Nearly Three Out Of Four Workers Would Rather Telecommute
Written by Ken Gaebler
Kona study shows that employees prefer telecommuting opportunities despite employer debate about the pros and cons of remote work.
Earlier this year, Yahoo! CEO Marissa Mayer made news when she ended the company's popular work-from-home policy. Although Mayer was quick to point out that the change shouldn't be interpreted as part of a larger industry narrative, she defended her decision by saying that people are more collaborative and innovative when they are together--two characteristics that she felt Yahoo! needed.
But regardless of her intent, the move launched a debate about the pros and cons of telecommuting. Recently, social collaboration provider, Kona, released the results of a study highlighting public sentiment about remote work opportunities.
According to the study, 70 percent of employees would rather telecommute than work in the office. Employees between the ages of 35 and 44 indicated the strongest preference for telecommuting options (81%), while just 66 percent of workers between the ages of 18 and 24 prefer remote work.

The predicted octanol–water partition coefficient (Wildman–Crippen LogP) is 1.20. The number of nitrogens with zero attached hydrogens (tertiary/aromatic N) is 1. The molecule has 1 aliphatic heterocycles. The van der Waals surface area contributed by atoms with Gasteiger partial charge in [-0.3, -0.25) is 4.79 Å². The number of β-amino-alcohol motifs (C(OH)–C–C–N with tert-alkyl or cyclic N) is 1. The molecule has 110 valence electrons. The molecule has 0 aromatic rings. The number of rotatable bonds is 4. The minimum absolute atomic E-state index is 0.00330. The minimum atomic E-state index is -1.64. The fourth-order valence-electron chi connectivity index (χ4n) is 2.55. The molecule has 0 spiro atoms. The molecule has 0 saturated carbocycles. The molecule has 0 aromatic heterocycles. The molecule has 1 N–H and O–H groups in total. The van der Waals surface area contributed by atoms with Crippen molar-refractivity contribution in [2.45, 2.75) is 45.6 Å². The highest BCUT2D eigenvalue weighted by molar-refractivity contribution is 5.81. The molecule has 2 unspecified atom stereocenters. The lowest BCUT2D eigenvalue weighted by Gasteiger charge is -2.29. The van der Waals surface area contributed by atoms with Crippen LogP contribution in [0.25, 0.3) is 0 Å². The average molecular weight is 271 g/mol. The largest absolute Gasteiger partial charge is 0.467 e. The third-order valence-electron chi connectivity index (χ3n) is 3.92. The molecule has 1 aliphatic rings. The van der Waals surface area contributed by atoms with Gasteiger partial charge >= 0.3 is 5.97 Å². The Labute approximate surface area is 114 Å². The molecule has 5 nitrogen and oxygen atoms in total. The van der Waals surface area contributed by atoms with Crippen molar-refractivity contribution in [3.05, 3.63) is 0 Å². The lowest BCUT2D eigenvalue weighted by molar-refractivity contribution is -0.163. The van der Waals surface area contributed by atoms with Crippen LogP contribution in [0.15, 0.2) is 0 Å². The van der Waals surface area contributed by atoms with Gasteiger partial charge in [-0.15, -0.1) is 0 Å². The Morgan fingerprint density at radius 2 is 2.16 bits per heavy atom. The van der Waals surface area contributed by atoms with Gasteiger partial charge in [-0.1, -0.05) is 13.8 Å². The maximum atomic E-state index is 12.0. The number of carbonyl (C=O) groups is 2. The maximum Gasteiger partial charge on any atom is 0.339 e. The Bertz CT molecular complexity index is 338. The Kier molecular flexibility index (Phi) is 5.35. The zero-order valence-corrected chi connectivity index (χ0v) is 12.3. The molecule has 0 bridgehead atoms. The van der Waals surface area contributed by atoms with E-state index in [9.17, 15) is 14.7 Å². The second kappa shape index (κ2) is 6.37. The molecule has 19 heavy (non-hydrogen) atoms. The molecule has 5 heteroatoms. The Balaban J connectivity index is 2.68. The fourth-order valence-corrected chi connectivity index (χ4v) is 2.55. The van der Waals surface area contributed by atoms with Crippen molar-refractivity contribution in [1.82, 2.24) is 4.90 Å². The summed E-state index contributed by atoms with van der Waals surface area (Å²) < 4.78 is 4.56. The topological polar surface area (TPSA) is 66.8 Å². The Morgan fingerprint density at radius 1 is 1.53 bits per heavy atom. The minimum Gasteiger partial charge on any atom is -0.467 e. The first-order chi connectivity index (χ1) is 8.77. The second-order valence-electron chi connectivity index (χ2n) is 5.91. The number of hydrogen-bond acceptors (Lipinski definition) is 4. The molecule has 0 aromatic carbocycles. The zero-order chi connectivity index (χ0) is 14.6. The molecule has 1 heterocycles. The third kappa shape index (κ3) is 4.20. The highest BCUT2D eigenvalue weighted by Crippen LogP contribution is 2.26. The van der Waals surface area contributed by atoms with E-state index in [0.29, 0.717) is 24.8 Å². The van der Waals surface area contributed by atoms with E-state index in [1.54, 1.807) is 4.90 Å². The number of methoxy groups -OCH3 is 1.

The study also found that remote work scenarios tend to create jealousy in the workplace. Fifty-seven percent of respondents said that working remotely causes jealousy among their colleagues, with the number jumping to 65 percent of workers over the age of 65. Additionally, 75 percent of workers who earn more than $100k per year are jealous of colleagues that telecommute.
"Innovation combined with the right leadership, processes and people allows businesses to be more adaptable to the needs of their teams, spurring a more productive environment -- whether that's a traditional, virtual or hybrid work setting," said Scott DeFusco, vice president of Product Strategy and Management at Kona.
Small business owners understand the importance of building the right company culture. In some companies, telecommuting can enhance company culture and deliver a more productive workforce, while in other small businesses telecommuting may run counter to the company's goals and objectives.
So for small business owners and executives, it's critical to balance employees' desire for remote work opportunities with a clear understanding of the impact remote work scenarios will have on both the company and the in-office workforce.
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